Occupational risk associated with Toscana virus infection in Tuscany, Italy

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Abstract

Background

Sandfly fever virus serotype Toscana is endemic in Mediterranean countries and is a widespread public health problem as it may be associated with acute neurological diseases such as aseptic meningitis.

Aim

To assess whether Toscana virus infection is associated with occupational exposure.

Methods

During the summer of 2001, a total of 678 blood samples were taken from healthy subjects residing in Tuscany (349 agricultural and forestry workers and 329 control subjects living in the same areas). Information on age, type of job and lifestyle was collected in a questionnaire, and sera were analysed using enzyme-linked immunosorbent assay for Toscana virus-specific antibodies.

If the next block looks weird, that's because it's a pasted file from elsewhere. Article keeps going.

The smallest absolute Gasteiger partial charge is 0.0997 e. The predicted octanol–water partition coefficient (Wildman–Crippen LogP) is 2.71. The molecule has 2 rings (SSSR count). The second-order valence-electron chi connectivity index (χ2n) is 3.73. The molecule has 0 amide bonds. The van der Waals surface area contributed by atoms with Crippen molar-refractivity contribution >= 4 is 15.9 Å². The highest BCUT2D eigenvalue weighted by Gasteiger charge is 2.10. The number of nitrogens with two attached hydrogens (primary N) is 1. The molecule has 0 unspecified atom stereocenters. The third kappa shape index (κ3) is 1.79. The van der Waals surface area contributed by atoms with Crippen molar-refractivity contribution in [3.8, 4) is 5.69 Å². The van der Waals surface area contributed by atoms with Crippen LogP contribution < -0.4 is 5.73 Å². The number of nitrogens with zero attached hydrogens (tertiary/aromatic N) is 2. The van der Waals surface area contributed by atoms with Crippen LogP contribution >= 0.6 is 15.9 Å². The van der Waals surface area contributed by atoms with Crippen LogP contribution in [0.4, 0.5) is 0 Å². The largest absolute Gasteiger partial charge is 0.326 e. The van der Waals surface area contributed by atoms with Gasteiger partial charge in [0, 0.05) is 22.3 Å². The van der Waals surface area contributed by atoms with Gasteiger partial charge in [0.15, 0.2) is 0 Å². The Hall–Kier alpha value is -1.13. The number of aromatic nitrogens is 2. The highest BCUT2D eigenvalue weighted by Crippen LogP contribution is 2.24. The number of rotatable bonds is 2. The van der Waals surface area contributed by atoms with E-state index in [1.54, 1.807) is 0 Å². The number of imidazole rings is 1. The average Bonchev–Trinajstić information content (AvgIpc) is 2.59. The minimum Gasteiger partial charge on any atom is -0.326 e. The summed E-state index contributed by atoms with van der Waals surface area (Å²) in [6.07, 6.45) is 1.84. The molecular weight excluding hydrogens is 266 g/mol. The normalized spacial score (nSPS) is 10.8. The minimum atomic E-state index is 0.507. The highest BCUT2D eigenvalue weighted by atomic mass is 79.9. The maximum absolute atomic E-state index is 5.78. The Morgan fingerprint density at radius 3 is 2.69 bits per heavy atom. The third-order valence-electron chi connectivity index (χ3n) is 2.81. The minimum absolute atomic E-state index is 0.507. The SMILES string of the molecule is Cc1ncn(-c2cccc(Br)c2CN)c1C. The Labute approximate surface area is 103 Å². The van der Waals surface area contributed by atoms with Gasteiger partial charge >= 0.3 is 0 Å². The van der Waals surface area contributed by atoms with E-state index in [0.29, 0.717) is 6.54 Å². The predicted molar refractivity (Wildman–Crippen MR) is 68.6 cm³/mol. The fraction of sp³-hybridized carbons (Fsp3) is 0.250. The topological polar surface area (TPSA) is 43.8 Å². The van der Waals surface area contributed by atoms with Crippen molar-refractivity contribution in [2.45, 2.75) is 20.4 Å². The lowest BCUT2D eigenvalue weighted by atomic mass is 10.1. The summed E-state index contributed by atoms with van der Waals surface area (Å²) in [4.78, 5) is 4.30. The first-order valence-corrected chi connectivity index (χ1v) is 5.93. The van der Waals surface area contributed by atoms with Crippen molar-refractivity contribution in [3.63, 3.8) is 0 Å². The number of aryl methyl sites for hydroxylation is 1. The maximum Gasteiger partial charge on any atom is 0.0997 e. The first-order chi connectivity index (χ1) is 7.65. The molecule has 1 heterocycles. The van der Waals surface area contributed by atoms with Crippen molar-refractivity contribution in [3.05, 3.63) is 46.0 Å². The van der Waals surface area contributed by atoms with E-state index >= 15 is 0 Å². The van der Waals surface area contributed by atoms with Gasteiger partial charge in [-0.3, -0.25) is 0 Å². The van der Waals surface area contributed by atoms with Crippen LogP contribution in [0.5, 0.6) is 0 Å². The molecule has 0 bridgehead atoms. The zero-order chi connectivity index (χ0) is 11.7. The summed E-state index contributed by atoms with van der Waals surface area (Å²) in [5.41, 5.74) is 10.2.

Results

Seropositivity to antibodies to Toscana virus was 30% in the control group and 23% in the agricultural and forestry workers (P < 0.05). Questionnaire responses suggested that, although the agricultural and forestry workers had a potentially greater continuous exposure to sandfly fever virus (outdoor activities, rural residence and at-risk lifestyle), these risk factors did not add significant information about greater susceptibility to disease.

Conclusion

Our findings indicate a need for better understanding of the best preventive measures to avoid the risk related to sandfly bites, especially for people who live or work in areas at risk.

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